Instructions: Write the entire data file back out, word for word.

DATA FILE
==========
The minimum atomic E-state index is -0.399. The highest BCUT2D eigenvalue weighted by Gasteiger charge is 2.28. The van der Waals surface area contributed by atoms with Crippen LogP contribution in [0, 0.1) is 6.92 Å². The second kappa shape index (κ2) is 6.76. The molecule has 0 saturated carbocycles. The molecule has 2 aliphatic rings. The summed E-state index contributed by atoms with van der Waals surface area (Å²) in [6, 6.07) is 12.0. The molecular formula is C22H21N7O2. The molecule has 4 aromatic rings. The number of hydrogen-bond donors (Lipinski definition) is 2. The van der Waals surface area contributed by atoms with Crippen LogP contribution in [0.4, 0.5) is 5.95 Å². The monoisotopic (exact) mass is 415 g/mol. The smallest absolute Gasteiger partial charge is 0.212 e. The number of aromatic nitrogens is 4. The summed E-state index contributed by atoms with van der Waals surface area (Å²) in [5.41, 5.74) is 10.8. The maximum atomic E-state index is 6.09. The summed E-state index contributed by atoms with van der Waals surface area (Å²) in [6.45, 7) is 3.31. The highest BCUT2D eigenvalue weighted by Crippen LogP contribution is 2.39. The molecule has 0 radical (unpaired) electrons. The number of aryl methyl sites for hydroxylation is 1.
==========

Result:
The minimum atomic E-state index is -0.399. The highest BCUT2D eigenvalue weighted by Gasteiger charge is 2.28. The van der Waals surface area contributed by atoms with Crippen LogP contribution in [0, 0.1) is 6.92 Å². The second kappa shape index (κ2) is 6.76. The molecule has 0 saturated carbocycles. The molecule has 2 aliphatic rings. The summed E-state index contributed by atoms with van der Waals surface area (Å²) in [6, 6.07) is 12.0. The molecular formula is C22H21N7O2. The molecule has 4 aromatic rings. The number of hydrogen-bond donors (Lipinski definition) is 2. The van der Waals surface area contributed by atoms with Crippen LogP contribution in [0.4, 0.5) is 5.95 Å². The monoisotopic (exact) mass is 415 g/mol. The smallest absolute Gasteiger partial charge is 0.212 e. The number of aromatic nitrogens is 4. The summed E-state index contributed by atoms with van der Waals surface area (Å²) in [5.41, 5.74) is 10.8. The maximum atomic E-state index is 6.09. The summed E-state index contributed by atoms with van der Waals surface area (Å²) in [6.45, 7) is 3.31. The highest BCUT2D eigenvalue weighted by Crippen LogP contribution is 2.39. The molecule has 0 radical (unpaired) electrons. The number of aryl methyl sites for hydroxylation is 1.